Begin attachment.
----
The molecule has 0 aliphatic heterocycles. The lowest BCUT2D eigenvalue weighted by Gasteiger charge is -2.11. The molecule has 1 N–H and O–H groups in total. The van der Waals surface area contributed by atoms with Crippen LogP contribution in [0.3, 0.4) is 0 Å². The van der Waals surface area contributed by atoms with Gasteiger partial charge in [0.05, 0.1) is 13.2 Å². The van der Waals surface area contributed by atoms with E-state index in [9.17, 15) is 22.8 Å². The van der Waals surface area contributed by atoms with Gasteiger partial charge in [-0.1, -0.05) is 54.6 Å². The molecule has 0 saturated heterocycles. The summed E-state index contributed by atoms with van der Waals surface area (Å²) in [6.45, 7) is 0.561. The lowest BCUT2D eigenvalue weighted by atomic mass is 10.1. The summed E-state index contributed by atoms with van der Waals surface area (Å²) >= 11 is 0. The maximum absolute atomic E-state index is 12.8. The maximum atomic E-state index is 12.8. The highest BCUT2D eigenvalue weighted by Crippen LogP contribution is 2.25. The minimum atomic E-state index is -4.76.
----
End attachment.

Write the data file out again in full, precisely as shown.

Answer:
The molecule has 0 aliphatic heterocycles. The lowest BCUT2D eigenvalue weighted by Gasteiger charge is -2.11. The molecule has 1 N–H and O–H groups in total. The van der Waals surface area contributed by atoms with Crippen LogP contribution in [0.3, 0.4) is 0 Å². The van der Waals surface area contributed by atoms with Gasteiger partial charge in [0.05, 0.1) is 13.2 Å². The van der Waals surface area contributed by atoms with E-state index in [9.17, 15) is 22.8 Å². The van der Waals surface area contributed by atoms with Gasteiger partial charge in [-0.1, -0.05) is 54.6 Å². The molecule has 0 saturated heterocycles. The summed E-state index contributed by atoms with van der Waals surface area (Å²) in [6.45, 7) is 0.561. The lowest BCUT2D eigenvalue weighted by atomic mass is 10.1. The summed E-state index contributed by atoms with van der Waals surface area (Å²) >= 11 is 0. The maximum absolute atomic E-state index is 12.8. The maximum atomic E-state index is 12.8. The highest BCUT2D eigenvalue weighted by Crippen LogP contribution is 2.25. The minimum atomic E-state index is -4.76.